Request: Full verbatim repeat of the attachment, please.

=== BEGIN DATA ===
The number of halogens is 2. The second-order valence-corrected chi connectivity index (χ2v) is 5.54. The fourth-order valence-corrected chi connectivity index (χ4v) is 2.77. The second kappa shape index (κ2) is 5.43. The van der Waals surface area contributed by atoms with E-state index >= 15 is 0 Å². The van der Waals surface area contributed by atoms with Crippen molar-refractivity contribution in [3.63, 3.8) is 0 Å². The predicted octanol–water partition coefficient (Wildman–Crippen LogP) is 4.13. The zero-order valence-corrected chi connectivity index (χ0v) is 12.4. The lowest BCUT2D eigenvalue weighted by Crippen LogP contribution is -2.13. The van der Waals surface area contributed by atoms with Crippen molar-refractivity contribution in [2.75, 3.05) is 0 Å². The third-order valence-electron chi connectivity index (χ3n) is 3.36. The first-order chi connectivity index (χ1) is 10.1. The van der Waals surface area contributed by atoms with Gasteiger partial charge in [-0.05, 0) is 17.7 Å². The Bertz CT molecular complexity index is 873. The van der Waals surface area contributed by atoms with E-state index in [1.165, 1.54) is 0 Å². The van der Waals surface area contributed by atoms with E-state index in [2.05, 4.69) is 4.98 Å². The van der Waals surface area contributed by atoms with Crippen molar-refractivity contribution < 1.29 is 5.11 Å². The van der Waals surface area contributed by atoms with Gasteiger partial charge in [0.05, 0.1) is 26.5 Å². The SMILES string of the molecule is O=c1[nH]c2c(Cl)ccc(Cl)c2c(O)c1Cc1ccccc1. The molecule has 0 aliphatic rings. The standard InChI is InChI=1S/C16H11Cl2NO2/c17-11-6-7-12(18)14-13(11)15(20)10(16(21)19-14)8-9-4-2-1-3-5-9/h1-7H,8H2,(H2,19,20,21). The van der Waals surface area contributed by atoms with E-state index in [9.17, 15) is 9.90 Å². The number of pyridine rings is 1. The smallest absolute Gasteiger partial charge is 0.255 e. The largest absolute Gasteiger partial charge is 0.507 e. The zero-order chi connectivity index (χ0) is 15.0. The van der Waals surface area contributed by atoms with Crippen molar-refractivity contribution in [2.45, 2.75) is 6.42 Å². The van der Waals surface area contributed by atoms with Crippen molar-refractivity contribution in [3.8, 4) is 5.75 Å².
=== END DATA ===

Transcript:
The number of halogens is 2. The second-order valence-corrected chi connectivity index (χ2v) is 5.54. The fourth-order valence-corrected chi connectivity index (χ4v) is 2.77. The second kappa shape index (κ2) is 5.43. The van der Waals surface area contributed by atoms with E-state index >= 15 is 0 Å². The van der Waals surface area contributed by atoms with Crippen molar-refractivity contribution in [3.63, 3.8) is 0 Å². The predicted octanol–water partition coefficient (Wildman–Crippen LogP) is 4.13. The zero-order valence-corrected chi connectivity index (χ0v) is 12.4. The lowest BCUT2D eigenvalue weighted by Crippen LogP contribution is -2.13. The van der Waals surface area contributed by atoms with Crippen molar-refractivity contribution in [2.75, 3.05) is 0 Å². The third-order valence-electron chi connectivity index (χ3n) is 3.36. The first-order chi connectivity index (χ1) is 10.1. The van der Waals surface area contributed by atoms with Gasteiger partial charge in [-0.05, 0) is 17.7 Å². The Bertz CT molecular complexity index is 873. The van der Waals surface area contributed by atoms with E-state index in [1.165, 1.54) is 0 Å². The van der Waals surface area contributed by atoms with E-state index in [2.05, 4.69) is 4.98 Å². The van der Waals surface area contributed by atoms with Crippen molar-refractivity contribution < 1.29 is 5.11 Å². The van der Waals surface area contributed by atoms with Gasteiger partial charge in [0.05, 0.1) is 26.5 Å². The SMILES string of the molecule is O=c1[nH]c2c(Cl)ccc(Cl)c2c(O)c1Cc1ccccc1. The molecule has 0 aliphatic rings. The standard InChI is InChI=1S/C16H11Cl2NO2/c17-11-6-7-12(18)14-13(11)15(20)10(16(21)19-14)8-9-4-2-1-3-5-9/h1-7H,8H2,(H2,19,20,21). The van der Waals surface area contributed by atoms with E-state index in [9.17, 15) is 9.90 Å². The number of pyridine rings is 1. The smallest absolute Gasteiger partial charge is 0.255 e. The largest absolute Gasteiger partial charge is 0.507 e. The zero-order chi connectivity index (χ0) is 15.0. The van der Waals surface area contributed by atoms with Crippen molar-refractivity contribution in [2.45, 2.75) is 6.42 Å². The van der Waals surface area contributed by atoms with Crippen molar-refractivity contribution in [3.8, 4) is 5.75 Å².